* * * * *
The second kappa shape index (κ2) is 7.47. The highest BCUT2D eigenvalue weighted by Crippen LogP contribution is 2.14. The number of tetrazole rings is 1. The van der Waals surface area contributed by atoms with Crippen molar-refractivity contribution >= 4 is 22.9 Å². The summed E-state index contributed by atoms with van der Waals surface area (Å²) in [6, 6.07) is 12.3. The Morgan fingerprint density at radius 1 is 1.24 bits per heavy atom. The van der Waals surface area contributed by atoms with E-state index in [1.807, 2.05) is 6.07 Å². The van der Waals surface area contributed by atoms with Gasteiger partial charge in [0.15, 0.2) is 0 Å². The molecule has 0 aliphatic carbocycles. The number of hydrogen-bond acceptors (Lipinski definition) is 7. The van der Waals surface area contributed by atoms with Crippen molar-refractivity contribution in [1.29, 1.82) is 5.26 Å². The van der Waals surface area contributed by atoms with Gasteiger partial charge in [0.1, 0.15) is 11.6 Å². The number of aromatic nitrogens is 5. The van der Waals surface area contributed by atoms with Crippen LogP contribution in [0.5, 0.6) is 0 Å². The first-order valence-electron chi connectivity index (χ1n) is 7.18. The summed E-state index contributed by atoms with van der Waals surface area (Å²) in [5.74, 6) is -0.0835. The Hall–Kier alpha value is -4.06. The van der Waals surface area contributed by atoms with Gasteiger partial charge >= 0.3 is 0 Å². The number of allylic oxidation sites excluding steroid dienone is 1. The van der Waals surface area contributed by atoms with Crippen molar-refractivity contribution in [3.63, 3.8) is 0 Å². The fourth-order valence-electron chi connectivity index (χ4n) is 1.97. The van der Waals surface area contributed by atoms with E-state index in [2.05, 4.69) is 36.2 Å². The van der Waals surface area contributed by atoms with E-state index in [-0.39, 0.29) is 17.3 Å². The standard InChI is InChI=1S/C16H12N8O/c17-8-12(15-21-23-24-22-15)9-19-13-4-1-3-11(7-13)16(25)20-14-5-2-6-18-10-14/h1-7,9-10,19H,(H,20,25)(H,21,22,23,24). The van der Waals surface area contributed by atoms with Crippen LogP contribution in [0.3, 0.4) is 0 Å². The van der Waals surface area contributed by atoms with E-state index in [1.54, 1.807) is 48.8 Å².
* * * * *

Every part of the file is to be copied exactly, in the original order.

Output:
The second kappa shape index (κ2) is 7.47. The highest BCUT2D eigenvalue weighted by Crippen LogP contribution is 2.14. The number of tetrazole rings is 1. The van der Waals surface area contributed by atoms with Crippen molar-refractivity contribution >= 4 is 22.9 Å². The summed E-state index contributed by atoms with van der Waals surface area (Å²) in [6, 6.07) is 12.3. The Morgan fingerprint density at radius 1 is 1.24 bits per heavy atom. The van der Waals surface area contributed by atoms with E-state index in [1.807, 2.05) is 6.07 Å². The van der Waals surface area contributed by atoms with Gasteiger partial charge in [0.15, 0.2) is 0 Å². The molecule has 0 aliphatic carbocycles. The number of hydrogen-bond acceptors (Lipinski definition) is 7. The van der Waals surface area contributed by atoms with Crippen molar-refractivity contribution in [1.29, 1.82) is 5.26 Å². The van der Waals surface area contributed by atoms with Gasteiger partial charge in [0.1, 0.15) is 11.6 Å². The number of aromatic nitrogens is 5. The van der Waals surface area contributed by atoms with Crippen LogP contribution in [0.5, 0.6) is 0 Å². The first-order valence-electron chi connectivity index (χ1n) is 7.18. The summed E-state index contributed by atoms with van der Waals surface area (Å²) in [5.74, 6) is -0.0835. The Hall–Kier alpha value is -4.06. The van der Waals surface area contributed by atoms with Gasteiger partial charge >= 0.3 is 0 Å². The number of allylic oxidation sites excluding steroid dienone is 1. The van der Waals surface area contributed by atoms with Crippen molar-refractivity contribution in [3.63, 3.8) is 0 Å². The fourth-order valence-electron chi connectivity index (χ4n) is 1.97. The van der Waals surface area contributed by atoms with E-state index in [2.05, 4.69) is 36.2 Å². The van der Waals surface area contributed by atoms with E-state index in [-0.39, 0.29) is 17.3 Å². The standard InChI is InChI=1S/C16H12N8O/c17-8-12(15-21-23-24-22-15)9-19-13-4-1-3-11(7-13)16(25)20-14-5-2-6-18-10-14/h1-7,9-10,19H,(H,20,25)(H,21,22,23,24). The van der Waals surface area contributed by atoms with Crippen LogP contribution in [0.3, 0.4) is 0 Å². The van der Waals surface area contributed by atoms with E-state index in [1.54, 1.807) is 48.8 Å².